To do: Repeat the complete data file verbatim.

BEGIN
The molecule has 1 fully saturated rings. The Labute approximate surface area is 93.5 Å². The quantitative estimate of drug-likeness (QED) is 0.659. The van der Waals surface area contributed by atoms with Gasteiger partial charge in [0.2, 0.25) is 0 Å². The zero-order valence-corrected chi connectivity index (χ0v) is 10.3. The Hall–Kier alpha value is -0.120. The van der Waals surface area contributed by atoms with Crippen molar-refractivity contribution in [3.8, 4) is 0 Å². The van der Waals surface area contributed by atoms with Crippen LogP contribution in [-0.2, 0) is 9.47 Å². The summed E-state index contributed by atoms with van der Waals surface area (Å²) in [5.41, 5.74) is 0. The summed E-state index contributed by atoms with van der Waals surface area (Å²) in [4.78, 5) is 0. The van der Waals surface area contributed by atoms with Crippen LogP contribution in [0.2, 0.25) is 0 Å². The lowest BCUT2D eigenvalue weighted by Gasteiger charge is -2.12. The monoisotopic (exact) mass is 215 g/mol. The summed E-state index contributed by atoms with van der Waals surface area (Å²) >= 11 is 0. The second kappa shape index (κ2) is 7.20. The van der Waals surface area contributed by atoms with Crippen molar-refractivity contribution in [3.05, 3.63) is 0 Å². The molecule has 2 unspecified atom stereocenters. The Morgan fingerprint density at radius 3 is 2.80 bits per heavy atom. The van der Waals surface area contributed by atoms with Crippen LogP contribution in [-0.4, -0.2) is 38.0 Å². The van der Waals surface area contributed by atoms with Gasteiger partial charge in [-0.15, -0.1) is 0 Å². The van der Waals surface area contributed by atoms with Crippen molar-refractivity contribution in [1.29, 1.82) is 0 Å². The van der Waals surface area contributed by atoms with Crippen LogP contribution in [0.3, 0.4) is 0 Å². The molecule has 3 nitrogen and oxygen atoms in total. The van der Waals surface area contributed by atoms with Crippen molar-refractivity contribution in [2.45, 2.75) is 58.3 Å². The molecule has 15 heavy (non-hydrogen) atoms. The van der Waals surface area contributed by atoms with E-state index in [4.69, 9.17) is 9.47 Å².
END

The molecule has 1 fully saturated rings. The Labute approximate surface area is 93.5 Å². The quantitative estimate of drug-likeness (QED) is 0.659. The van der Waals surface area contributed by atoms with Gasteiger partial charge in [0.2, 0.25) is 0 Å². The zero-order valence-corrected chi connectivity index (χ0v) is 10.3. The Hall–Kier alpha value is -0.120. The van der Waals surface area contributed by atoms with Crippen molar-refractivity contribution in [3.8, 4) is 0 Å². The van der Waals surface area contributed by atoms with Crippen LogP contribution in [-0.2, 0) is 9.47 Å². The summed E-state index contributed by atoms with van der Waals surface area (Å²) in [5.41, 5.74) is 0. The summed E-state index contributed by atoms with van der Waals surface area (Å²) in [4.78, 5) is 0. The van der Waals surface area contributed by atoms with Crippen LogP contribution in [0.2, 0.25) is 0 Å². The lowest BCUT2D eigenvalue weighted by Gasteiger charge is -2.12. The monoisotopic (exact) mass is 215 g/mol. The summed E-state index contributed by atoms with van der Waals surface area (Å²) >= 11 is 0. The second kappa shape index (κ2) is 7.20. The van der Waals surface area contributed by atoms with Crippen molar-refractivity contribution in [3.05, 3.63) is 0 Å². The molecule has 2 unspecified atom stereocenters. The Morgan fingerprint density at radius 3 is 2.80 bits per heavy atom. The van der Waals surface area contributed by atoms with Crippen LogP contribution in [-0.4, -0.2) is 38.0 Å². The van der Waals surface area contributed by atoms with Gasteiger partial charge in [-0.15, -0.1) is 0 Å². The van der Waals surface area contributed by atoms with Crippen molar-refractivity contribution in [1.29, 1.82) is 0 Å². The van der Waals surface area contributed by atoms with Crippen LogP contribution in [0.3, 0.4) is 0 Å². The molecule has 3 nitrogen and oxygen atoms in total. The van der Waals surface area contributed by atoms with Crippen molar-refractivity contribution in [2.45, 2.75) is 58.3 Å². The molecule has 15 heavy (non-hydrogen) atoms. The van der Waals surface area contributed by atoms with E-state index in [4.69, 9.17) is 9.47 Å².